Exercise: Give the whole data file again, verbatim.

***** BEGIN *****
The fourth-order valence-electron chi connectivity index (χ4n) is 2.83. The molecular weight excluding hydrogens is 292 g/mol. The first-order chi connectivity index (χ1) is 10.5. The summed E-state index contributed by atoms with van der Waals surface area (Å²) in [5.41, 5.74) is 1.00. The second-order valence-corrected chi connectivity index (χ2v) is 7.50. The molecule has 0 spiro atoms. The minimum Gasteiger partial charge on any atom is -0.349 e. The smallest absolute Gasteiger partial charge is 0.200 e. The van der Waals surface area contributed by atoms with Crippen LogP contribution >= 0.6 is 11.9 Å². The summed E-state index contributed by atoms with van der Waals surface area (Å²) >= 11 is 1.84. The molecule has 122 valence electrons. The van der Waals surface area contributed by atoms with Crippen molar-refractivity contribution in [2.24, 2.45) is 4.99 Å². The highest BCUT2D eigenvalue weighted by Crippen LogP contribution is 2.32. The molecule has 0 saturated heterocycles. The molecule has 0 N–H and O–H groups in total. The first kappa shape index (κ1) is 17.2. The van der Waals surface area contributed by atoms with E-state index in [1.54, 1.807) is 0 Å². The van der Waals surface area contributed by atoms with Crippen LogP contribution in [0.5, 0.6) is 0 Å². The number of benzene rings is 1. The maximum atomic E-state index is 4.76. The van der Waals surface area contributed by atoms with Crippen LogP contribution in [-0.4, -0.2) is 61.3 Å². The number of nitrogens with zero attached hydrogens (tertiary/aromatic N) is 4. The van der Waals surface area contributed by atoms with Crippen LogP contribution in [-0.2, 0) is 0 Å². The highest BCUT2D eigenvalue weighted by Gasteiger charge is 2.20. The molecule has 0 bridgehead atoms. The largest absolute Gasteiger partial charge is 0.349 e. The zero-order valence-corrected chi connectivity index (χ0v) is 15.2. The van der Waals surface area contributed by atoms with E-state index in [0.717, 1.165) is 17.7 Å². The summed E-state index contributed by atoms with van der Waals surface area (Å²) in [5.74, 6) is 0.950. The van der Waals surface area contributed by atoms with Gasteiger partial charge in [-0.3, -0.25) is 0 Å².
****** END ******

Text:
The fourth-order valence-electron chi connectivity index (χ4n) is 2.83. The molecular weight excluding hydrogens is 292 g/mol. The first-order chi connectivity index (χ1) is 10.5. The summed E-state index contributed by atoms with van der Waals surface area (Å²) in [5.41, 5.74) is 1.00. The second-order valence-corrected chi connectivity index (χ2v) is 7.50. The molecule has 0 spiro atoms. The minimum Gasteiger partial charge on any atom is -0.349 e. The smallest absolute Gasteiger partial charge is 0.200 e. The van der Waals surface area contributed by atoms with Crippen LogP contribution >= 0.6 is 11.9 Å². The summed E-state index contributed by atoms with van der Waals surface area (Å²) >= 11 is 1.84. The molecule has 122 valence electrons. The van der Waals surface area contributed by atoms with Crippen molar-refractivity contribution in [2.24, 2.45) is 4.99 Å². The highest BCUT2D eigenvalue weighted by Crippen LogP contribution is 2.32. The molecule has 0 saturated heterocycles. The molecule has 0 N–H and O–H groups in total. The first kappa shape index (κ1) is 17.2. The van der Waals surface area contributed by atoms with E-state index in [1.54, 1.807) is 0 Å². The van der Waals surface area contributed by atoms with Crippen LogP contribution in [0.5, 0.6) is 0 Å². The number of benzene rings is 1. The maximum atomic E-state index is 4.76. The van der Waals surface area contributed by atoms with Crippen LogP contribution in [-0.4, -0.2) is 61.3 Å². The number of nitrogens with zero attached hydrogens (tertiary/aromatic N) is 4. The van der Waals surface area contributed by atoms with Crippen LogP contribution in [-0.2, 0) is 0 Å². The highest BCUT2D eigenvalue weighted by Gasteiger charge is 2.20. The molecule has 0 bridgehead atoms. The largest absolute Gasteiger partial charge is 0.349 e. The zero-order valence-corrected chi connectivity index (χ0v) is 15.2. The van der Waals surface area contributed by atoms with E-state index in [0.717, 1.165) is 17.7 Å². The summed E-state index contributed by atoms with van der Waals surface area (Å²) in [5.74, 6) is 0.950. The van der Waals surface area contributed by atoms with Gasteiger partial charge in [-0.3, -0.25) is 0 Å².